Virtual surgery simulation versus traditional approaches in training of residents in cervical pedicle screw placement, by Hou et al. Arch Orthop Trauma Surg (2018).
The cervical screw placement is one of the most difficult procedures in spine surgery, which often needs a long period of repeated practices and could cause screw placement-related complications. We performed this cadaver study to investigate the effectiveness of virtual surgical training system (VSTS) on cervical pedicle screw instrumentation for residents.
Materials and methods
A total of ten novice residents were randomly assigned to two groups: the simulation training (ST) group (n = 5) and control group (n = 5). The ST group received a surgical training of cervical pedicle screw placement on VSTS and the control group was given an introductory teaching session before cadaver test. Ten fresh adult spine specimens including 6 males and 4 females were collected, and were randomly allocated to the two groups. The bilateral C3–C6 pedicle screw instrumentation was performed in the specimens of the two groups, respectively. After instrumentation, screw positions of the two groups were evaluated by image examinations.
There was significantly statistical difference in screw penetration rates between the ST (10%) and control group (62.5%, P < 0.05). The acceptable rates of screws were 100 and 50% in the ST and control groups with significant difference between each other (P < 0.05). In addition, the average screw penetration distance in the ST group (1.12 ± 0.47 mm) was significantly lower than the control group (2.08 ± 0.39 mm, P < 0.05).
This study demonstrated that the VSTS as an advanced training tool exhibited promising effects on improving performance of novice residents in cervical pedicle screw placement compared with the traditional teaching methods.
Open access Use of 3D Navigation in Subaxial Cervical Spine Lateral Mass Screw Insertion, by Arab et al. J Neurol Surg Rep 2018; 79(01): e1-e8
Objective Cervical spine can be stabilized by different techniques. One of the common techniques used is the lateral mass screws (LMSs), which can be inserted either by freehand techniques or three-dimensional (3D) navigation system. The purpose of this study is to evaluate the difference between the 3D navigation system and the freehand technique for cervical spine LMS placement in terms of complications. Including intraoperative complications (vertebral artery injury [VAI], nerve root injury [NRI], spinal cord injury [SCI], lateral mass fracture [LMF]) and postoperative complications (screw malposition, screw complications).
Methods Patients who had LMS fixation for their subaxial cervical spine from January 2014 to April 2015 at the Ottawa Hospital were included. A total of 284 subaxial cervical LMS were inserted in 40 consecutive patients. Surgical indications were cervical myelopathy and fractures. The screws’ size was 3.5 mm in diameter and 8 to 16 mm in length. During the insertion of the subaxial cervical LMS, the 3D navigation system was used for 20 patients, and the freehand technique was used for the remaining 20 patients. We reviewed the charts, X-rays, computed tomography (CT) scans, and follow-up notes for all the patients pre- and postoperatively.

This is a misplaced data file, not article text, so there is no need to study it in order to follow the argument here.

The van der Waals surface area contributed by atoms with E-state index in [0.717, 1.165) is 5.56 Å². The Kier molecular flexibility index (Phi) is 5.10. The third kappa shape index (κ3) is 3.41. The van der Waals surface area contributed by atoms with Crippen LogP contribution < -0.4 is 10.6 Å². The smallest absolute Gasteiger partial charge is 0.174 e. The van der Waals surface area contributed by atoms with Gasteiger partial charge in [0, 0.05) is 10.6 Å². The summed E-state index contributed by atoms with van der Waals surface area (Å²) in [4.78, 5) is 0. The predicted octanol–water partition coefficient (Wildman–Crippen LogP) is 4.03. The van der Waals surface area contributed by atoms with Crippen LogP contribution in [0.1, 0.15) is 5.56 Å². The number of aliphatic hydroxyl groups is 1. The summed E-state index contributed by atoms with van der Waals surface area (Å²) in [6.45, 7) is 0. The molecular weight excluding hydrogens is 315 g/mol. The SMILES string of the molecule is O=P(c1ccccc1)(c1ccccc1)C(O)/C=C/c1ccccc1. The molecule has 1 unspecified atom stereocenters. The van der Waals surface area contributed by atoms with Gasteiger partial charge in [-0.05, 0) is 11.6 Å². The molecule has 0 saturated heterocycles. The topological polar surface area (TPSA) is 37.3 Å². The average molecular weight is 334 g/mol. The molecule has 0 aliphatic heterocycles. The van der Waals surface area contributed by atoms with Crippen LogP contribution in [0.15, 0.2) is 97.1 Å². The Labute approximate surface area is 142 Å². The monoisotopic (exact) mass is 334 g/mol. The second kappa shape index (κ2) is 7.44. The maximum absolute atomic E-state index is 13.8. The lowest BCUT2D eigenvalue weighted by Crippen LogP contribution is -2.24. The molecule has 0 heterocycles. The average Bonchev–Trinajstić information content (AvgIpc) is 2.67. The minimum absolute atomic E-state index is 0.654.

Results Postoperative assessment showed that the incidence of VAI, SCI, and NRI were the same between the two groups. The CT scan analysis showed that the screw breakage, screw pull-outs, and screw loosening were the same between the two groups. LMF was less in the 3D navigation group but statistically insignificant. Screw malposition was less in the 3D navigation group compared with the freehand group and was statistically significant. The hospital stay, operative time, and blood loss were statistically insignificant between the two groups.
Conclusions The use of CT-based navigation in LMS insertion decreased the rate of screw malpositions as compared with the freehand technique. Further investigations and trials will determine the effect of malpositions on the c-spine biomechanics. The use of navigation in LMS insertion did not show a significant difference in VAI, LMF, SCI, or NRI as compared with the freehand technique.
Robotic drill guide positioning using known-component 3D–2D image registration, by Yi, Ramchandran, Siewerdsen, and Uneri, J. of Medical Imaging (2018), 5(2):021212.
A method for x-ray image-guided robotic instrument positioning is reported and evaluated in preclinical studies of spinal pedicle screw placement with the aim of improving delivery of transpedicle K-wires and screws. The known-component (KC) registration algorithm was used to register the three-dimensional patient CT and drill guide surface model to intraoperative two-dimensional radiographs. Resulting transformations, combined with offline hand–eye calibration, drive the robotically held drill guide to target trajectories defined in the preoperative CT. The method was assessed in comparison with a more conventional tracker-based approach, and robustness to clinically realistic errors was tested in phantom and cadaver. Deviations from planned trajectories were analyzed in terms of target registration error (TRE) at the tooltip (mm) and approach angle (deg). In phantom studies, the KC approach resulted in TRE = 1.51 ± 0.51 mm and 1.01 deg ± 0.92 deg, comparable with accuracy in tracker-based approach. In cadaver studies with realistic anatomical deformation, the KC approach yielded TRE = 2.31 ± 1.05 mm and 0.66 deg ± 0.62 deg, with statistically significant improvement versus tracker (TRE = 6.09 ± 1.22 mm and 1.06 deg ± 0.90 deg). Robustness to deformation is attributed to relatively local rigidity of anatomy in radiographic views. X-ray guidance offered accurate robotic positioning and could fit naturally within clinical workflow of fluoroscopically guided procedures.